Peter Scott is a Scottish artist & shares our appreciation of Modernism.
This led to a series of works of Cadogan Square Glasgow which have been reimagined as T-shirt graphics and will take the form of a limited edition range; however we will let Peter outline in his own words.
‘I draw buildings, particularly buildings that remind of me of times in my life and the objects and experiences I associate them with. These times are always tied to music and politics, like an Adam Curtis documentary I endeavour to make work like a collage of contexts.
Any aesthetic I use to create the image is an attempt to base the image in the era I associate it with. Basic colour schemes and the halftones resonate with the brutalist concrete landscapes, a modernist utopia. The idea of what happened lurks beneath, through the failure of our society turning them into a symbol of dystopia. Lord Anthony Jackets, Judge Dread comic books, Threads on the TV, The Smiths, New Order, My brothers Mullet and bad metal albums, Thatcher, The falklands, My Dads Renault and cords with Clarks shoes.
Getting older and wiser and listening to Bowies New Career in New Town and Jon Hopkins or some Mogwai and thinking back to Shoe gaze and my brothers record collection changing from Anthrax to The The Fall and Spacemen three via Pink Floyd then the Summer of Love then High School and not going to school but buying a ten deck and getting a bus into town. That’s where these works come from and more. There’s always something beautiful in boredom”.
Lyon 2011 Arpenteur was formed by Marc Asseily & Laurent Bourven, Immediately striking a unique aesthetic within the menswear arena.
After a visit by the brand to the 6876 studio we have kept in contact over the years always showing a mutual respect and understanding until last year when we agreed to collaborate on some unique products.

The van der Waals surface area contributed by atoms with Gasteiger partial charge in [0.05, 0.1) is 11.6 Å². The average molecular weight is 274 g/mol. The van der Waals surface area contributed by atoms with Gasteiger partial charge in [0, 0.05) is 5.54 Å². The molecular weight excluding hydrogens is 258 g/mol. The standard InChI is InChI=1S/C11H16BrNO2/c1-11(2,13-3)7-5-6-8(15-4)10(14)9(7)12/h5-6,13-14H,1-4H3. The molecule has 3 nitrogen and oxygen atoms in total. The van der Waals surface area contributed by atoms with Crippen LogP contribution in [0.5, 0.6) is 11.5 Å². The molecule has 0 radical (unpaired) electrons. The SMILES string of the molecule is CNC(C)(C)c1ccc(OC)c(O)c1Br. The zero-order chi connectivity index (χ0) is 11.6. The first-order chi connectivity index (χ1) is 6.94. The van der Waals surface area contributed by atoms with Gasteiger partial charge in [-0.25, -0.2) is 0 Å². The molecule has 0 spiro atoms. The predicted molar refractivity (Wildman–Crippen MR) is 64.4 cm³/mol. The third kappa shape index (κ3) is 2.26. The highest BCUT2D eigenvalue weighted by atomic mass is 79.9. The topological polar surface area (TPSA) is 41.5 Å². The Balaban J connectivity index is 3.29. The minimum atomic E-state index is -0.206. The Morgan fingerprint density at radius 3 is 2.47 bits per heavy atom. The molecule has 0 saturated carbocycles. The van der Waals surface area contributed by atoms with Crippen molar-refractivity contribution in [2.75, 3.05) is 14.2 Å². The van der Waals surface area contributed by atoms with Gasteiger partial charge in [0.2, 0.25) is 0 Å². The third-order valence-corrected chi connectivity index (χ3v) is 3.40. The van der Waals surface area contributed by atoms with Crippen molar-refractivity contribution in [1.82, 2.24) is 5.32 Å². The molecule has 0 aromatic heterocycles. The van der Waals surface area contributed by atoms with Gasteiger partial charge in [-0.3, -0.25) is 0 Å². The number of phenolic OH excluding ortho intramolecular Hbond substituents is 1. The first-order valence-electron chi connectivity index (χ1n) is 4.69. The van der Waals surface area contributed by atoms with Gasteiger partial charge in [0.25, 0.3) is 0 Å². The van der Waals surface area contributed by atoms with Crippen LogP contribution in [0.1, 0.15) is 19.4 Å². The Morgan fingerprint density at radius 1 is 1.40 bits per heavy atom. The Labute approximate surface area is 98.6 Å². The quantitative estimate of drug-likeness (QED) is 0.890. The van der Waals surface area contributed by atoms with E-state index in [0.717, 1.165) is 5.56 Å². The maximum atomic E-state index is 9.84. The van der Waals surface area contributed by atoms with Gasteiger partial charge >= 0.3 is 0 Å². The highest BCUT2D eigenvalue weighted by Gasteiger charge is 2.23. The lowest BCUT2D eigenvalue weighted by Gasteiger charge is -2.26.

Six Eight Seven Six and Rebel Reel Cine Club commemorative T shirt & Tote bag. To mark the screening of Jean-Luc Godard’s Film “Weekend” on May 5th 2022 at the Archway Tavern London.
In an interview with Alain Jouffroy in 1966, Godard explicitly summarized his use of blue-white-red and the significance he intended to give it: “I believe a little in nationalism, but in a nationalism of poetry, not at all political: I like that Delacroix is French and Beethoven is German…”. And “Do you believe in the soul of a people? ” asks Jouffroy.“I can’t express it that way because it sounds a bit too big, but it is a bit that.”
The imperfect and handmade look of the letterforms, the bad kerning, the large gaps between letters and words, the justified blocks of text, the awkwardly dotted capital I’s. Even when he used an existing typeface – like Antique Olive in ‘Week end’ (1967) – the letterforms look as if they were cut out with an Exacto knife.
“Weekend” is about violence, hatred, the end of ideology and the approaching cataclysm that will destroy civilization. It is also about the problem of how to make a movie about this. Movies about The Bomb are almost never effective; the subject is too large. So Godard abandons any attempt to show us “real” war or destruction. Instead, he shows us attitudes: the casual indifference to suffering that saturates our society.
On the 5th May in collaboration with the Rebel Reel Cine Club we will be screening this film at the Archway Tavern London, tickets will include a complimentary Another Magazine and Tote bag. The evening will feature music & also slideshows.